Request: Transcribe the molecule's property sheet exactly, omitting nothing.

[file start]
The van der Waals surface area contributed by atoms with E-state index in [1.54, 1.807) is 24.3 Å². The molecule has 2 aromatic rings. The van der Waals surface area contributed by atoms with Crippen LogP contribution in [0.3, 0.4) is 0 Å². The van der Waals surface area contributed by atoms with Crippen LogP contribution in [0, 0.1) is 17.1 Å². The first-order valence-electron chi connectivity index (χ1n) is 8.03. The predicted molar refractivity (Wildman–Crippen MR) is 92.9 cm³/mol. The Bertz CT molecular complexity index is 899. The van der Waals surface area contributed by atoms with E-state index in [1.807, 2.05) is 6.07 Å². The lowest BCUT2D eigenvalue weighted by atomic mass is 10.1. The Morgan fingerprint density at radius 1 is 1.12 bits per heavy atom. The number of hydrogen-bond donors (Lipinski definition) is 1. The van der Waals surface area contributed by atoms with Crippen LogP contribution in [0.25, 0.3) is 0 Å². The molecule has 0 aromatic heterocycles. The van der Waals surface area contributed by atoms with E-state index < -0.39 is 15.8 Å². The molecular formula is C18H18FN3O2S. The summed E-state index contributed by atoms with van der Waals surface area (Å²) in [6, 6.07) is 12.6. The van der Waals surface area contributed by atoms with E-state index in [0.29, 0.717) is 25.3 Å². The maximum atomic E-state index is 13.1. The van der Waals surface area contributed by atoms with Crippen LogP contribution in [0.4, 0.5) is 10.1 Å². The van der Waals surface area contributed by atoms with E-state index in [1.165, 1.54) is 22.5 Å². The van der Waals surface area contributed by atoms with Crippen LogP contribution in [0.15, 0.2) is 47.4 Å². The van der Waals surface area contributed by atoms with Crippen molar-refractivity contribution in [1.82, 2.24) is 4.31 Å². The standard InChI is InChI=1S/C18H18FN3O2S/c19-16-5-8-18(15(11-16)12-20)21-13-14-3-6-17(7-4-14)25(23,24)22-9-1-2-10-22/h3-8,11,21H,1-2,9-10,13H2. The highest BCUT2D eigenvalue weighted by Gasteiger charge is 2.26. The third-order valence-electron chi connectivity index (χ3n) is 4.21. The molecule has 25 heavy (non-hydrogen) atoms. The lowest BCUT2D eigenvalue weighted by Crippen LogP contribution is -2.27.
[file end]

The van der Waals surface area contributed by atoms with E-state index in [1.54, 1.807) is 24.3 Å². The molecule has 2 aromatic rings. The van der Waals surface area contributed by atoms with Crippen LogP contribution in [0.3, 0.4) is 0 Å². The van der Waals surface area contributed by atoms with Crippen LogP contribution in [0, 0.1) is 17.1 Å². The first-order valence-electron chi connectivity index (χ1n) is 8.03. The predicted molar refractivity (Wildman–Crippen MR) is 92.9 cm³/mol. The Bertz CT molecular complexity index is 899. The van der Waals surface area contributed by atoms with E-state index in [1.807, 2.05) is 6.07 Å². The lowest BCUT2D eigenvalue weighted by atomic mass is 10.1. The Morgan fingerprint density at radius 1 is 1.12 bits per heavy atom. The number of hydrogen-bond donors (Lipinski definition) is 1. The van der Waals surface area contributed by atoms with Crippen LogP contribution in [0.25, 0.3) is 0 Å². The molecule has 0 aromatic heterocycles. The van der Waals surface area contributed by atoms with E-state index < -0.39 is 15.8 Å². The molecular formula is C18H18FN3O2S. The summed E-state index contributed by atoms with van der Waals surface area (Å²) in [6, 6.07) is 12.6. The van der Waals surface area contributed by atoms with E-state index in [0.29, 0.717) is 25.3 Å². The maximum atomic E-state index is 13.1. The van der Waals surface area contributed by atoms with Crippen LogP contribution in [0.4, 0.5) is 10.1 Å². The van der Waals surface area contributed by atoms with E-state index in [1.165, 1.54) is 22.5 Å². The van der Waals surface area contributed by atoms with Crippen LogP contribution in [0.15, 0.2) is 47.4 Å². The van der Waals surface area contributed by atoms with Crippen molar-refractivity contribution in [1.82, 2.24) is 4.31 Å². The standard InChI is InChI=1S/C18H18FN3O2S/c19-16-5-8-18(15(11-16)12-20)21-13-14-3-6-17(7-4-14)25(23,24)22-9-1-2-10-22/h3-8,11,21H,1-2,9-10,13H2. The highest BCUT2D eigenvalue weighted by Gasteiger charge is 2.26. The third-order valence-electron chi connectivity index (χ3n) is 4.21. The molecule has 25 heavy (non-hydrogen) atoms. The lowest BCUT2D eigenvalue weighted by Crippen LogP contribution is -2.27.